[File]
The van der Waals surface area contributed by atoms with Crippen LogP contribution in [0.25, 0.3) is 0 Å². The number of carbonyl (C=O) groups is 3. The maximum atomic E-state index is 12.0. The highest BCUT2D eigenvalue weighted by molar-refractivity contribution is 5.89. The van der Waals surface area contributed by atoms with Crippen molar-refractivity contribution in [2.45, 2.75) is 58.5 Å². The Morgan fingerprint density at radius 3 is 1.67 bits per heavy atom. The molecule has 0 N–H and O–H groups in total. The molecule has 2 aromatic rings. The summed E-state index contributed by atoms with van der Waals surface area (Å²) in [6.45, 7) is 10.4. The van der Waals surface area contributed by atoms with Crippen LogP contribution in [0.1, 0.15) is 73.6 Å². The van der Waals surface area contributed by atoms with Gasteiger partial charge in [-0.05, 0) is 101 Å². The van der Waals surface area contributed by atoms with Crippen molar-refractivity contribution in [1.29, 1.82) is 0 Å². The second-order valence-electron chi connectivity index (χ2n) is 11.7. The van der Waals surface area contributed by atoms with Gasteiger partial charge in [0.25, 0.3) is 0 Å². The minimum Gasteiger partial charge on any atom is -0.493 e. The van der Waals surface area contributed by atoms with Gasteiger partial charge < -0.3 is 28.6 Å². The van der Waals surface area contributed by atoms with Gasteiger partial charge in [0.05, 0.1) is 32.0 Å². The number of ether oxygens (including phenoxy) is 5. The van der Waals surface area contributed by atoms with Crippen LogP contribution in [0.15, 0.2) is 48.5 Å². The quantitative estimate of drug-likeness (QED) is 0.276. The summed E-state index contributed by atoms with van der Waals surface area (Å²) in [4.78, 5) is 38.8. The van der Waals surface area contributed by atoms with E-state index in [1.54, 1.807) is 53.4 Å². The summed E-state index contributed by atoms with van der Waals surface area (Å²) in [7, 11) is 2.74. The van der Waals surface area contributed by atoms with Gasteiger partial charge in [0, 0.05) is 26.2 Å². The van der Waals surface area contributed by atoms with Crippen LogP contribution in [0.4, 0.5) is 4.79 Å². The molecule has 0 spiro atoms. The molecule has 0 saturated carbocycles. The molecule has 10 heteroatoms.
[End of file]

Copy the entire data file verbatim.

The van der Waals surface area contributed by atoms with Crippen LogP contribution in [0.25, 0.3) is 0 Å². The number of carbonyl (C=O) groups is 3. The maximum atomic E-state index is 12.0. The highest BCUT2D eigenvalue weighted by molar-refractivity contribution is 5.89. The van der Waals surface area contributed by atoms with Crippen molar-refractivity contribution in [2.45, 2.75) is 58.5 Å². The Morgan fingerprint density at radius 3 is 1.67 bits per heavy atom. The molecule has 0 N–H and O–H groups in total. The molecule has 2 aromatic rings. The summed E-state index contributed by atoms with van der Waals surface area (Å²) in [6.45, 7) is 10.4. The van der Waals surface area contributed by atoms with Crippen LogP contribution in [0.1, 0.15) is 73.6 Å². The van der Waals surface area contributed by atoms with Gasteiger partial charge in [-0.05, 0) is 101 Å². The van der Waals surface area contributed by atoms with Crippen molar-refractivity contribution in [1.29, 1.82) is 0 Å². The second-order valence-electron chi connectivity index (χ2n) is 11.7. The van der Waals surface area contributed by atoms with Gasteiger partial charge in [0.25, 0.3) is 0 Å². The minimum Gasteiger partial charge on any atom is -0.493 e. The van der Waals surface area contributed by atoms with Gasteiger partial charge < -0.3 is 28.6 Å². The van der Waals surface area contributed by atoms with Gasteiger partial charge in [0.05, 0.1) is 32.0 Å². The number of ether oxygens (including phenoxy) is 5. The van der Waals surface area contributed by atoms with Crippen LogP contribution in [0.15, 0.2) is 48.5 Å². The quantitative estimate of drug-likeness (QED) is 0.276. The summed E-state index contributed by atoms with van der Waals surface area (Å²) in [4.78, 5) is 38.8. The van der Waals surface area contributed by atoms with E-state index in [1.54, 1.807) is 53.4 Å². The summed E-state index contributed by atoms with van der Waals surface area (Å²) in [7, 11) is 2.74. The van der Waals surface area contributed by atoms with Gasteiger partial charge in [0, 0.05) is 26.2 Å². The van der Waals surface area contributed by atoms with Crippen LogP contribution in [0.4, 0.5) is 4.79 Å². The molecule has 0 spiro atoms. The molecule has 0 saturated carbocycles. The molecule has 10 heteroatoms.